Adom Getachew: The Anti-imperial Vision of the Postwar International Order

On a petition with almost 500 signatures that first appeared as a paid advertisement in the New York Times, leading scholars of international relations defended postwar international institutions like the United Nations, NATO, the World Trade Organization, and the European Union against the “reckless attacks” of Donald J. Trump. According to the signatories, the postwar international order led by the United States “help[ed] to provide economic stability and international security, contributing to unprecedented levels of prosperity and the longest period in modern history without war between major powers.”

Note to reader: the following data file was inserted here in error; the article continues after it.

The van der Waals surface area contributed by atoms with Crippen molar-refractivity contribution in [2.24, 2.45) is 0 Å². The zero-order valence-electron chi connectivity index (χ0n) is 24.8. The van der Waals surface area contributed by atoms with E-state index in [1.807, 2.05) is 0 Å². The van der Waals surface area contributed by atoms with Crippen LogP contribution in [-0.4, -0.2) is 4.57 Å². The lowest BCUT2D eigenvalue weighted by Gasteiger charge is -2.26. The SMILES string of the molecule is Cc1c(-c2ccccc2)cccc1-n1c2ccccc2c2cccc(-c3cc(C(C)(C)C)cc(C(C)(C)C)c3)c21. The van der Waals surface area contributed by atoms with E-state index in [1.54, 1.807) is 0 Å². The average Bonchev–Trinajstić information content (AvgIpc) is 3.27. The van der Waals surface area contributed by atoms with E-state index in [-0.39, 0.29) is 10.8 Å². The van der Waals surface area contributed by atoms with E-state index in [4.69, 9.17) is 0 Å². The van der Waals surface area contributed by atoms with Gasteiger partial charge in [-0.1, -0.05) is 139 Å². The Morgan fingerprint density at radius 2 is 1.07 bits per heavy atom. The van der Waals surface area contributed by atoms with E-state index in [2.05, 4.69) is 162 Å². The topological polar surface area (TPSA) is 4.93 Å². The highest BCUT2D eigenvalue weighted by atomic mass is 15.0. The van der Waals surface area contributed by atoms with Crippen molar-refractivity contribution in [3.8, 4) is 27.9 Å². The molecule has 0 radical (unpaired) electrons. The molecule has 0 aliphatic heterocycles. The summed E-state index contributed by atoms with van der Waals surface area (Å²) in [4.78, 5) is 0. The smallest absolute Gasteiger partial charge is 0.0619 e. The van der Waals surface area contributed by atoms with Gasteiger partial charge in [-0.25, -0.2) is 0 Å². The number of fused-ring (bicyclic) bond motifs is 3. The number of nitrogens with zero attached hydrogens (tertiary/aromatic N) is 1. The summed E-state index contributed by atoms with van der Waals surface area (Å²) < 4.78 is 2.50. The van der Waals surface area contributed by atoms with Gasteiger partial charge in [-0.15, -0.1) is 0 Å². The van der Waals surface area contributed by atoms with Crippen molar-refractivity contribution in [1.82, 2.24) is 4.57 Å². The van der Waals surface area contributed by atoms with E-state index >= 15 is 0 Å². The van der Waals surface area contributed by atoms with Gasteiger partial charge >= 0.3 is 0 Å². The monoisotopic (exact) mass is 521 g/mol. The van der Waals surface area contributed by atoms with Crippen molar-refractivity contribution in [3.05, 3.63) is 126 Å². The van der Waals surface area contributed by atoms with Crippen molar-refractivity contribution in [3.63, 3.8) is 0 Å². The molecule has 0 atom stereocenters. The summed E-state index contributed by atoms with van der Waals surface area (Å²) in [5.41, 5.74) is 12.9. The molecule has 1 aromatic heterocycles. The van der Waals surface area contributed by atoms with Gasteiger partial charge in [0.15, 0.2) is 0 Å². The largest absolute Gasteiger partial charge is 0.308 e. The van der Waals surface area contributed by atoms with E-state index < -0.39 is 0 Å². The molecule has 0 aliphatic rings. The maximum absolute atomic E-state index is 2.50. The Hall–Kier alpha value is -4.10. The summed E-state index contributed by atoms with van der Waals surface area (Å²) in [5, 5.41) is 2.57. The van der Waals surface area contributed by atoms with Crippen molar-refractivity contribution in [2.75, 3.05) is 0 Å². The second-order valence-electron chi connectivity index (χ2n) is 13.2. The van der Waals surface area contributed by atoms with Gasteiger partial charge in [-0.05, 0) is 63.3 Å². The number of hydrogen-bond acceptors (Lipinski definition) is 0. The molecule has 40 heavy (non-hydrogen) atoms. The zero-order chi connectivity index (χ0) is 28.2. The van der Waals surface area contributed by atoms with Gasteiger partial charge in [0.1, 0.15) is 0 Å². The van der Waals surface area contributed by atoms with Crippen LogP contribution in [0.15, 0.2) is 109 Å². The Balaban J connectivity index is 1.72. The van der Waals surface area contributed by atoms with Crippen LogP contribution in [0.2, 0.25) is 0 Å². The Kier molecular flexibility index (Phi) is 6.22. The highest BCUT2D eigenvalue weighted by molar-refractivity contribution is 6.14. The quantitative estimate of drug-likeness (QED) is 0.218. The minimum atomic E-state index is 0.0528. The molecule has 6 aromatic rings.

If the contemporary challenges to the postwar international order appear unprecedented, we should remember that the institutions that emerged after 1945 were subject to critique and political contestation from the very beginning. For the anticolonial nationalists who championed decolonization after World War II, institutions like the United Nations were continuous with the imperialism of the late nineteenth and early twentieth centuries. Immediately after reading the UN Charter agreed to during the April 1945 San Francisco conference, the Nigerian nationalist Nnamdi Azikiwe proclaimed, “there is no new deal for the black man at San Francisco … Colonialism and economic enslavement of the Negro are to be maintained.”